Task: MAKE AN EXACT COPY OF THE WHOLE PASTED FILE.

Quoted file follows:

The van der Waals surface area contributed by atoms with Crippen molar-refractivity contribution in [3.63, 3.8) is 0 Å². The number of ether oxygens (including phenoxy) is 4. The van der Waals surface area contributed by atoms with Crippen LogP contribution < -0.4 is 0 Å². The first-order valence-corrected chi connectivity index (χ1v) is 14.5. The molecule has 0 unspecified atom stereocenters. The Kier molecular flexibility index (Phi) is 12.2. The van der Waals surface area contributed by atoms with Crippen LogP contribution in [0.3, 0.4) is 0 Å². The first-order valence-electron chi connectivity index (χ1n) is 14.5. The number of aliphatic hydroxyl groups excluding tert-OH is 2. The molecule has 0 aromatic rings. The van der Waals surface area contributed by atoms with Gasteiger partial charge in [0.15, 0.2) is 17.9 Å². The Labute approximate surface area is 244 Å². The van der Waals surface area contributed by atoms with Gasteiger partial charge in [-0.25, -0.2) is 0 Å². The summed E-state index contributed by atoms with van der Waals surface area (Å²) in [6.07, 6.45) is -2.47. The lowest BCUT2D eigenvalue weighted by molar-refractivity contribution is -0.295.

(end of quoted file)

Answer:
The van der Waals surface area contributed by atoms with Crippen molar-refractivity contribution in [3.63, 3.8) is 0 Å². The number of ether oxygens (including phenoxy) is 4. The van der Waals surface area contributed by atoms with Crippen LogP contribution < -0.4 is 0 Å². The first-order valence-corrected chi connectivity index (χ1v) is 14.5. The molecule has 0 unspecified atom stereocenters. The Kier molecular flexibility index (Phi) is 12.2. The van der Waals surface area contributed by atoms with Crippen LogP contribution in [0.3, 0.4) is 0 Å². The first-order valence-electron chi connectivity index (χ1n) is 14.5. The number of aliphatic hydroxyl groups excluding tert-OH is 2. The molecule has 0 aromatic rings. The van der Waals surface area contributed by atoms with Gasteiger partial charge in [0.15, 0.2) is 17.9 Å². The Labute approximate surface area is 244 Å². The van der Waals surface area contributed by atoms with Gasteiger partial charge in [-0.25, -0.2) is 0 Å². The summed E-state index contributed by atoms with van der Waals surface area (Å²) in [6.07, 6.45) is -2.47. The lowest BCUT2D eigenvalue weighted by molar-refractivity contribution is -0.295.